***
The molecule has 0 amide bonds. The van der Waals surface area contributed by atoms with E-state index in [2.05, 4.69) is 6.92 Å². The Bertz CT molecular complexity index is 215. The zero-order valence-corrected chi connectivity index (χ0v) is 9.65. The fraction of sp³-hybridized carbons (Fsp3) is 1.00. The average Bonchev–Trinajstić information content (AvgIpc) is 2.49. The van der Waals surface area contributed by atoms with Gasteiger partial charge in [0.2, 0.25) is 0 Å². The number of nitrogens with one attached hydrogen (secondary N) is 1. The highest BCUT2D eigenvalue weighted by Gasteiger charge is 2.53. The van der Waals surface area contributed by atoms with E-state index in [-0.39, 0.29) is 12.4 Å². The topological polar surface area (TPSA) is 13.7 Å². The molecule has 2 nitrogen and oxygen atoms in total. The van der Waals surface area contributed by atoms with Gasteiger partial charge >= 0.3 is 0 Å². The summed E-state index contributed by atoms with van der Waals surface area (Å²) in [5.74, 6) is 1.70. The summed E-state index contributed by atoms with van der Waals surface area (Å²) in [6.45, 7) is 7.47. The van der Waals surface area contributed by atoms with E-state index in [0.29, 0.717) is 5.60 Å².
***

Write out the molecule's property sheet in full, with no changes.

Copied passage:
The molecule has 0 amide bonds. The van der Waals surface area contributed by atoms with E-state index in [2.05, 4.69) is 6.92 Å². The Bertz CT molecular complexity index is 215. The zero-order valence-corrected chi connectivity index (χ0v) is 9.65. The fraction of sp³-hybridized carbons (Fsp3) is 1.00. The average Bonchev–Trinajstić information content (AvgIpc) is 2.49. The van der Waals surface area contributed by atoms with Gasteiger partial charge in [0.2, 0.25) is 0 Å². The number of nitrogens with one attached hydrogen (secondary N) is 1. The highest BCUT2D eigenvalue weighted by Gasteiger charge is 2.53. The van der Waals surface area contributed by atoms with E-state index in [-0.39, 0.29) is 12.4 Å². The topological polar surface area (TPSA) is 13.7 Å². The molecule has 2 nitrogen and oxygen atoms in total. The van der Waals surface area contributed by atoms with Gasteiger partial charge >= 0.3 is 0 Å². The summed E-state index contributed by atoms with van der Waals surface area (Å²) in [5.74, 6) is 1.70. The summed E-state index contributed by atoms with van der Waals surface area (Å²) in [6.45, 7) is 7.47. The van der Waals surface area contributed by atoms with E-state index in [0.29, 0.717) is 5.60 Å².